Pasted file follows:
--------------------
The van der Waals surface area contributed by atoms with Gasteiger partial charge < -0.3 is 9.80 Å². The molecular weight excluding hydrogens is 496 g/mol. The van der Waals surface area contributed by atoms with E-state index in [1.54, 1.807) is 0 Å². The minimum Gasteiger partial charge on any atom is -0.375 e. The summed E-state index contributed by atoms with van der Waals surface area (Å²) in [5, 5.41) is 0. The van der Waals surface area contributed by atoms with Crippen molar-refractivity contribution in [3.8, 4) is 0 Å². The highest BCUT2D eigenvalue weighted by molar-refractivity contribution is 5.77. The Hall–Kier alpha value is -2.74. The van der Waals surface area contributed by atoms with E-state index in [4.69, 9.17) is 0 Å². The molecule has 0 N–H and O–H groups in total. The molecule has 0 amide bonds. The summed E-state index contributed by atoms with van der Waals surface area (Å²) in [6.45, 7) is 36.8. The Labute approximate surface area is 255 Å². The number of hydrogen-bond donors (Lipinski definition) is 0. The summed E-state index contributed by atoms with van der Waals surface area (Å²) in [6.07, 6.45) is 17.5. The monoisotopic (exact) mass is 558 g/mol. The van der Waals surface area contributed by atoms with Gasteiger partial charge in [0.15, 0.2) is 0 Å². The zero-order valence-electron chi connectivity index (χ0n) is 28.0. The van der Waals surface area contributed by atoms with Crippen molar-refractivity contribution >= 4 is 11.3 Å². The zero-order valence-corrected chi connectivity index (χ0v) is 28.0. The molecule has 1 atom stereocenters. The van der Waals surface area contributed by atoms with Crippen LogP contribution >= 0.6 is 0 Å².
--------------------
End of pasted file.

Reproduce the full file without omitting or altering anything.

The van der Waals surface area contributed by atoms with Gasteiger partial charge < -0.3 is 9.80 Å². The molecular weight excluding hydrogens is 496 g/mol. The van der Waals surface area contributed by atoms with E-state index in [1.54, 1.807) is 0 Å². The minimum Gasteiger partial charge on any atom is -0.375 e. The summed E-state index contributed by atoms with van der Waals surface area (Å²) in [5, 5.41) is 0. The van der Waals surface area contributed by atoms with Crippen molar-refractivity contribution in [3.8, 4) is 0 Å². The highest BCUT2D eigenvalue weighted by molar-refractivity contribution is 5.77. The Hall–Kier alpha value is -2.74. The van der Waals surface area contributed by atoms with E-state index in [4.69, 9.17) is 0 Å². The molecule has 0 N–H and O–H groups in total. The molecule has 0 amide bonds. The summed E-state index contributed by atoms with van der Waals surface area (Å²) in [6.45, 7) is 36.8. The Labute approximate surface area is 255 Å². The number of hydrogen-bond donors (Lipinski definition) is 0. The summed E-state index contributed by atoms with van der Waals surface area (Å²) in [6.07, 6.45) is 17.5. The monoisotopic (exact) mass is 558 g/mol. The van der Waals surface area contributed by atoms with Gasteiger partial charge in [0.15, 0.2) is 0 Å². The zero-order valence-electron chi connectivity index (χ0n) is 28.0. The van der Waals surface area contributed by atoms with Crippen molar-refractivity contribution >= 4 is 11.3 Å². The zero-order valence-corrected chi connectivity index (χ0v) is 28.0. The molecule has 1 atom stereocenters. The van der Waals surface area contributed by atoms with Crippen LogP contribution >= 0.6 is 0 Å².